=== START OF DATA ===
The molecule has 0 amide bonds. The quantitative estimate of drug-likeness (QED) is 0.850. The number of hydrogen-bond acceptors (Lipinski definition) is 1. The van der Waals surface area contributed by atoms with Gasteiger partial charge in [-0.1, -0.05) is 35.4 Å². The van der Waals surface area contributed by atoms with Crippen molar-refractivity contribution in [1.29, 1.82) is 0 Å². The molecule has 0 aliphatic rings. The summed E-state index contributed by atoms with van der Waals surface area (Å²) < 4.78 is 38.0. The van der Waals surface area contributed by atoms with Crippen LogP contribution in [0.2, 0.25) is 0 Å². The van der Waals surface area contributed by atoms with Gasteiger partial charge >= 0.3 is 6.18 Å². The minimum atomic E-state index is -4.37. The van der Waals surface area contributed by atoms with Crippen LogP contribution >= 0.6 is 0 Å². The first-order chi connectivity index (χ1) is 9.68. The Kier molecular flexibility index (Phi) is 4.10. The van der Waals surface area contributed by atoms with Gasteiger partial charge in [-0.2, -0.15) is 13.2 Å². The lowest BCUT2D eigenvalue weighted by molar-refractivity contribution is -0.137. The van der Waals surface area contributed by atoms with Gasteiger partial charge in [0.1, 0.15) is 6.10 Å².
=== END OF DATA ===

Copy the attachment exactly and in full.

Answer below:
The molecule has 0 amide bonds. The quantitative estimate of drug-likeness (QED) is 0.850. The number of hydrogen-bond acceptors (Lipinski definition) is 1. The van der Waals surface area contributed by atoms with Gasteiger partial charge in [-0.1, -0.05) is 35.4 Å². The van der Waals surface area contributed by atoms with Crippen molar-refractivity contribution in [1.29, 1.82) is 0 Å². The molecule has 0 aliphatic rings. The summed E-state index contributed by atoms with van der Waals surface area (Å²) < 4.78 is 38.0. The van der Waals surface area contributed by atoms with Crippen LogP contribution in [0.2, 0.25) is 0 Å². The van der Waals surface area contributed by atoms with Gasteiger partial charge >= 0.3 is 6.18 Å². The minimum atomic E-state index is -4.37. The van der Waals surface area contributed by atoms with Crippen LogP contribution >= 0.6 is 0 Å². The first-order chi connectivity index (χ1) is 9.68. The Kier molecular flexibility index (Phi) is 4.10. The van der Waals surface area contributed by atoms with Gasteiger partial charge in [-0.2, -0.15) is 13.2 Å². The lowest BCUT2D eigenvalue weighted by molar-refractivity contribution is -0.137. The van der Waals surface area contributed by atoms with Gasteiger partial charge in [0.1, 0.15) is 6.10 Å².